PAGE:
From a UW press release:
For years, Mike Mackey heard the same gripe from Steve Thulin, one of his former professors at Northwest College in Powell.
"He was always bemoaning the fact that there was nothing to use to teach the Wyoming Constitution," Mackey says with a smile.
So, Mackey did something about it.
The University of Wyoming graduate (B.A., 1992; M.A., '93) recently published his eighth book, "Meeting in Cheyenne: Wyoming's Constitutional Convention," a 232-page account of the 1889 gathering in which 49 delegates created Wyoming's state law.
The book provides a detailed background on the events of the convention, including recaps of key debates on subjects such as severance taxes, labor issues and water, and features a full version of the state constitution in the appendix.
Not surprisingly, Thulin applauds Mackey's writings. He says the book fills "an important research gap" by using "hitherto neglected records of the actual constitutional convention."
"It illustrates an important theme that I have endeavored to convey in my classes inasmuch as it documents the fact that the men who gathered in Cheyenne in 1889 to write the constitution were rather well-informed men of their day and equipped to incorporate what were, for their times, the most modern concepts and tools of government found elsewhere in the United States," says Thulin, who has taught U.S. and state history at Northwest College for some 20 years.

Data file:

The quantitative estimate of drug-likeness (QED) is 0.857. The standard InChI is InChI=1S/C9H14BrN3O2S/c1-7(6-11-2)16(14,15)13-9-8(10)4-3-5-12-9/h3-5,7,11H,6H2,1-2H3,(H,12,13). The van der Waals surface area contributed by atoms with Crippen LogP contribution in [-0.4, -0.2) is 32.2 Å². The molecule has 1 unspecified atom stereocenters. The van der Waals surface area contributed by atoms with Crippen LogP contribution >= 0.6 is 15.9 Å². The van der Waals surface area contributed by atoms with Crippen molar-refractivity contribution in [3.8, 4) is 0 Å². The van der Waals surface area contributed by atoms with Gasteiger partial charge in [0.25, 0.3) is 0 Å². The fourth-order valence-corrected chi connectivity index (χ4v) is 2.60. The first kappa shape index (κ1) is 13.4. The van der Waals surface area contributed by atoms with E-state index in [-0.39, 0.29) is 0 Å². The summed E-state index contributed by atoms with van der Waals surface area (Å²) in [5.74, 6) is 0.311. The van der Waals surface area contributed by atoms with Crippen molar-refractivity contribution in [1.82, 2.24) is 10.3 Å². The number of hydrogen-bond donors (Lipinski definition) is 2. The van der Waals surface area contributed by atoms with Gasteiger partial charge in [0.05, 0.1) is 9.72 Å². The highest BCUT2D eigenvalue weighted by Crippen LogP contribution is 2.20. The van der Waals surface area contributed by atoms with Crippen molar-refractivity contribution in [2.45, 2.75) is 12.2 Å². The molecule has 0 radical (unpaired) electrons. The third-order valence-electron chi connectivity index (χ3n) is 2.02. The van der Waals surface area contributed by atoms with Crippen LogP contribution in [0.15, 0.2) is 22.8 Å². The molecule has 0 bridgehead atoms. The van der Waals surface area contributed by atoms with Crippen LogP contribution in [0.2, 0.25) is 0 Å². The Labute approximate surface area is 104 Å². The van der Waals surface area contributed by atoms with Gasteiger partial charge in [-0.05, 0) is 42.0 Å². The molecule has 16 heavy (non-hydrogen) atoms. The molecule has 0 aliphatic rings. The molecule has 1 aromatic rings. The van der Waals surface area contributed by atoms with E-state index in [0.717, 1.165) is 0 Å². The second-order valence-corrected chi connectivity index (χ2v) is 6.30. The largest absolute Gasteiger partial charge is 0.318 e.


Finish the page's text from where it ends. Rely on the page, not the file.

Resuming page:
"All too often, I find that even Wyomingites tend to characterize their founders as men who plagiarized other state constitutions and to misunderstand that they were generally well-informed thinkers of their day," he says. "I can use Mike's book to reiterate in a Wyoming context what I teach in my course about national issues. And my students can see that Wyoming was, indeed, not so isolated from the main currents of political and social thought."
While working on the book, which he heavily researched at UW's American Heritage Center and the Wyoming State Archives in Cheyenne, Mackey says he was struck by how the problems of yesteryear remain the problems of today.
"It really is surprising how little things have changed in 120 years," says Mackey, who lives in Sheridan. "They're still arguing the same stuff and there seems to be no resolution."
"Meeting in Cheyenne: Wyoming's Constitutional Convention" is simply the latest of Mackey's books to become a valuable teaching tool. Five of his eight books, which all focus on Wyoming and western history, are required texts in classes at several universities and college across the United States.
He published his first book, "Black Gold: Patterns in the Development of Wyoming's Oil Industry," in 1997. His other writings include "The Equality State: Essays on Intolerance and Inequality in Wyoming," "Heart Mountain: Life in Wyoming's Concentration Camp," and "Inventing History in the American West: The Romance and Myths of Grace Raymond Hebard."
"Meeting in Cheyenne: Wyoming's Constitutional Convention," by Western History Publications, is for sale at bookstores across the state. Cost is $22.95.
Photo: Mike Mackey